THIS WEEK’S TWIN PEEKS:
2009; $26.95, PG-13
This had the potential to be a killer, pull-out-all-the-stops summer blockbuster — yet intelligent and profound in its implications. The filmmakers decided to put Nicolas Cage on the screen, instead. Here he deciphers a cryptic text found buried in a time capsule that tells him when major disasters will occur. (His own filmography playing a leading role, no doubt.) Can he learn how to prevent them? Can he save us all from The End Of The World? Can he ever learn to act? A fun if criminally wasted opportunity, and a nice warm-up for other End Of The Worlders to come, including Roland Emmerich’s “2012,“ due out in November.
2009; $26.95-$34.95, PG-13
Most critics crapped on this shallow “Jumper”-inspired teen-superheroes actioner, but we had a ball. A dark government agency turns ordinary citizens into psychic warriors. Telekinetic Chris Evans has escaped from their clutches and hides with others like himself in Hong Kong until clairvoyant — and burgeoning babe! — Dakota Fanning miniskirts her way into his life in search of a friend whose powers could put an end to the agency’s reign of terror. It’s all just an excuse to stage wildly imaginative and noisy battle sequences with lots of CGI overkill. Kewl.
ALI BABA AND THE FORTY THIEVES
1943; $19.95, UR
Universal Studios has kindly cracked open the vaults to reveal this glorious Technicolor marvel. In more of a sequel to the old bedtime story, grown-up Jon Hall sets out to right wrongs and rescue exotic beauty Maria Montez from the wonderfully evil Kurt Katch. But the real dazzlers here are sexy/evil Ramsay Ames and the expansive fight scenes featuring some of the largest crowds ever assembled in Hollywood. A lush and, frankly, silly movie that is guaranteed to entertain.
2009; $19.95, PG-13
Kentucky boy and dad to Smiley-Miley, Billy Ray Cyrus stars with Heather “Yowza” Locklear and Patricia Neal in this “being a musician means never having to say ‘I grew up’” family drama. He goes to his 25th high school reunion, regroups his old band and heads out for a reunion tour. … Until his wife, daughter and business partners get wind of it.
FRONTLINE: THE RELEASED
2009; $24.95, UR
A really good — if disturbingly close to home — PBS outing about how American society deals with mentally ill criminals — by dumping them, untreated, back on the streets! They don’t belong in prison because they’re not responsible for their actions, but there is no social institution that can afford to keep them from inflicting further harm on themselves or the world at large. Hey, that’s a job requirement here at LEO!
IN MEMORY OF MY FATHER
2009; $29.95, UR
A top-notch indie cast (Jeremy Sisto, Christopher Jaymes, Judy Greer) has dark fun with this ego-driven tale of a Hollywood legend-in-his-own-mind who bribes his son to make a documentary about his death, believing that it simply MUST be of historical import.
IRON MAIDEN: FLIGHT 666
2009; $24.95, UR
A doc on the first leg of Iron Maiden’s “Somewhere Back In Time” tour: 50,000 miles and 23 concerts in 45 days. Worth checking out if only to see Ed Force One, their seriously cool custom Boeing 757 — piloted by lead singer Bruce Dickinson!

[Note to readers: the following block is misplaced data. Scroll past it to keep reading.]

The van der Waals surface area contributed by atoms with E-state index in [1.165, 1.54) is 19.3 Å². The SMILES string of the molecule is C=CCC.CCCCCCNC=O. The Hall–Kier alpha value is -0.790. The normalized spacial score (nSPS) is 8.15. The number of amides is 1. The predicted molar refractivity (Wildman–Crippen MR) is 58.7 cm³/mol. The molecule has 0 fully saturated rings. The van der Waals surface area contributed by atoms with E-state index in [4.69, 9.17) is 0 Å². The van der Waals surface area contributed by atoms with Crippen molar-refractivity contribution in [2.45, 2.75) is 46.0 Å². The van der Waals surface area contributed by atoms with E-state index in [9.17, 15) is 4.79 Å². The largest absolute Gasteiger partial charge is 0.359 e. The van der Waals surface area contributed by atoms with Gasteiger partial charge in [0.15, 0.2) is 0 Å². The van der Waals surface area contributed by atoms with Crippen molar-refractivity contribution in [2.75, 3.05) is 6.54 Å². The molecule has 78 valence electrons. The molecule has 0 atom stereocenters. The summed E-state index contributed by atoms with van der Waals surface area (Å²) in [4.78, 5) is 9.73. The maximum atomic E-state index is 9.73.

KATH & KIM: SEASON 1
2008; $29.95, UR
SNL’s Molly Shannon and “Legally Blonde” Selma Blair star in this Americanized version of an Australian sitcom about a foxy MILF (Shannon) and her self-absorbed daughter who returns to the nest after a few days of married bliss. Not the best sitcom we’ve ever seen, but a step up from its peers.
2008; $24.95, UR
Forty years ago, man touched the moon for the first time in human history. And the two of us watched it on TV. It was indescribable. Today, all that most people remember is Neil Armstrong and “one small step,” but as this Science Channel series reminds us, it took more than 400,000 people to design and build the few scant machines that actually touched the lunar surface. Six episodes, one unique event.
MR. ROCK ’N’ ROLL: THE ALAN FREED STORY
1999; $14.95, UR
Judd Nelson would not have been our first choice to play Alan Freed, the Cleveland DJ who coined the term “rock ’n’ roll” — originally a slang black term for gettin’ laid — and sent it sweeping across America, but he seems to be enjoying himself. A re-release of a very watchable TV movie with Paula Abdul, Madchen Amick and some of the best music this side of heaven.
MYSTERY SCIENCE THEATER 3000: VOLUME XV
2009; $59.95, UR
Shout! Factory’s latest in the series is one of the best! And one of the worst! They’ve dug out always-welcome old bits from Joel Hodgson, and such low-lights as “The Robot vs. The Aztec Mummy.” But the highlight of this set has to be their skewering of the legendary Adam West/Tia Carrere stinker “Zombie Nightmare”: a movie that even we can’t sit through without the Satellite Of Love’s help. Fans of Trace Beaulieu and Kevin Murphy (who once gave us a plug, back when we were nationally syndicated) should check out the included trailer for “Hamlet A.D.D.”
2009; $29.95, PG-13/UR
This big-budget spooker with an expensive cast (Gary Oldman, Meagan Good, James Remar, Carla Gugino, etc.), big director (Michael Bay) and top-notch special effects is hampered by the PG-13 rating and an amazingly bad script from the guy who co-wrote “The Dark Knight.” All that aside, we love “evil widdle kid” flicks, particularly when there’s a yummy babe like Odette Yustman front-and-center. Gary Oldman is hilarious as the rabbi who reveals the Nazi connection. Wonderfully bad. Enjoy.
Other DVDs of Interest:
MATLOCK: THE THIRD SEASON
MURDER, SHE WROTE: THE COMPLETE TENTH SEASON
1984; $49.95, UR
PETTICOAT JUNCTION: THE OFFICIAL SECOND SEASON
RENO 911!: THE COMPLETE SIXTH SEASON
THE UNIVERSE: THE COMPLETE SEASON TWO
TWELVE KINGDOMS COMPLETE SERIES
A more complete listing and free vids at www.videotapeworm.com.